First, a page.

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The usual approach to making diagonal designs in web page backgrounds is either to use a little trigonometry to create patterns that repeat and tile seamlessly in a square, or to use a repeating CSS linear gradient. Both have their limitations and complications, all of which are neatly addressed by using an pattern instead.

SVG Tiles

An SVG pattern is pretty much what it implies: an area that holds its own drawing information, which is then tiled across a larger space.

In many cases, it’s easier to draw the pattern first, creating the SVG from the “inside out”. The basic template is:

<svg xmlns="http://www.w3.org/2000/svg" width="100%" height="100%">
    <defs>
        <pattern id="pinstripe" patternUnits="userSpaceOnUse" width="50" height="50">
            <line x1="25" y="0" x2="25" y2="50" stroke="goldenrod" stroke-width="25" />
        </pattern>
    </defs>
</svg>

There’s several things to note here:

  1. The SVG doesn’t have a viewBox, but uses a width and height instead, with both attributes set to 100%.
  2. The <pattern> has its own width and height. patternUnits="userSpaceOnUse" means that these limits are used inside the pattern itself: they become the limits of the world the pattern occupies.
  3. The <pattern> is defined inside a <defs> element, and <defs> will not render until they are referenced. For this reason, you might want to draw your SVG pattern in another document as an ordinary vector, ideally inside a viewBox of the same dimensions as the pattern (50 × 50, in this case). This allows you to visibly alter the pattern components before placing them inside the context of the <pattern> itself.
  4. In this case, our pattern consists of a vertical line that, due to its stroke, occupies exactly half of the pattern area.

We’re not quite done yet: to see the result, the pattern must be used to fill an SVG element. A rectangle makes the most sense:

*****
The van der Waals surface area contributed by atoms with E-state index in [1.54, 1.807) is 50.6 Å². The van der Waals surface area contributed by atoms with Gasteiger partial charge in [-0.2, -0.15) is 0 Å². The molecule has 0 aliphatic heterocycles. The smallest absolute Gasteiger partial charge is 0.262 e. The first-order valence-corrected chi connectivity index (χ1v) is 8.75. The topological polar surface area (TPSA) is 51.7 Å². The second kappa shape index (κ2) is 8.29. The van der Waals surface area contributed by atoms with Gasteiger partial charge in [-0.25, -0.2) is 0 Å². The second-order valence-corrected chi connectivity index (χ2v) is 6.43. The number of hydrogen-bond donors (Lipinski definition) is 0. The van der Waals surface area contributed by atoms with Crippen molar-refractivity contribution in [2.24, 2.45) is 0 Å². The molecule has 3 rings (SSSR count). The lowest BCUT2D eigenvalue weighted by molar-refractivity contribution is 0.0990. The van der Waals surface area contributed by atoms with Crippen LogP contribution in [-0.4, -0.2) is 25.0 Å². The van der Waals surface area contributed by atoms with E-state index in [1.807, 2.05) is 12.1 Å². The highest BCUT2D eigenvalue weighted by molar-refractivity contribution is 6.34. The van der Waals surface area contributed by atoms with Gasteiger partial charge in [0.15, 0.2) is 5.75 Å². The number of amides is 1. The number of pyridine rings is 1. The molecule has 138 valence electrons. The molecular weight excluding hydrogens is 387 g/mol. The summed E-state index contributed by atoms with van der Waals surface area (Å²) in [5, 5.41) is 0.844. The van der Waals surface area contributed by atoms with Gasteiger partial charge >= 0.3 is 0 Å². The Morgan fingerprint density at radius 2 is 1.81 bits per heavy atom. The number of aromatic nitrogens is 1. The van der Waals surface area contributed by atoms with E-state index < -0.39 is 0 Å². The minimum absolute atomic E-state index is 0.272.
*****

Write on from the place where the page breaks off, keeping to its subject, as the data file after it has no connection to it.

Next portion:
<svg xmlns="http://www.w3.org/2000/svg" width="100%" height="100%">
    <defs>
        <pattern id="pinstripe" patternUnits="userSpaceOnUse" width="50" height="50">
            <line x1="25" y="0" x2="25" y2="50" stroke="goldenrod" stroke-width="25" />
        </pattern>
    </defs>
    <rect width="100%" height="100%" fill="url(#pinstripe)" />
</svg>

The <rect> occupies the entire space of the SVG. It doesn’t matter if it is declared before or after the <defs>: the fill will find the referenced id of the pattern regardless:

Saved as pinstripe.svg, the result is applied as a background image to an HTML page, in much the same way as before:

body { 
    background-color: darkblue;
    background-image: url('pinstripe.svg');
}

The result tiles across the page just like before. At this point you might be justified in saying “So what? We did exactly that in the previous example, with less markup.”

Ah, but here’s where it gets neat. Because the <pattern> is its own little world, we can do anything we want to it and have those changes reflected in the broader context of the page. Back in pinstripes.svg, alter the opening <pattern> tag to the following:

<pattern id="pinstripe" patternTransform="rotate(45)" patternUnits="userSpaceOnUse" width="50" height="50">

Save the file, and refresh the HTML page. You’ll see that the background pattern is now at a 45° angle, with no need for judgement about position or tile size. The rotation can take any value, with the same result:

<pattern id="pinstripe" patternTransform="rotate(33)" patternUnits="userSpaceOnUse" width="50" height="50">

Again, the result tiles and repeats seamlessly. Want thinner lines? just reduce the stroke-width on the line element. Fewer lines on the page? Add a background-size declaration to the CSS.

Conclusion

Understanding the basics of SVG patterns opens up a world of creative possibilities for web page backgrounds: you can layer multiple patterns, creating complex seamless tiles easily from vector shapes. I’ll demonstrate some of those in the next article.

Credit for making me aware of this technique is entirely due to Amelia Bellamy-Royds, who’s technical SVG books I’ve had the pleasure of reviewing over the past few weeks: it was in her writing that I discovered the inspiration for this article.

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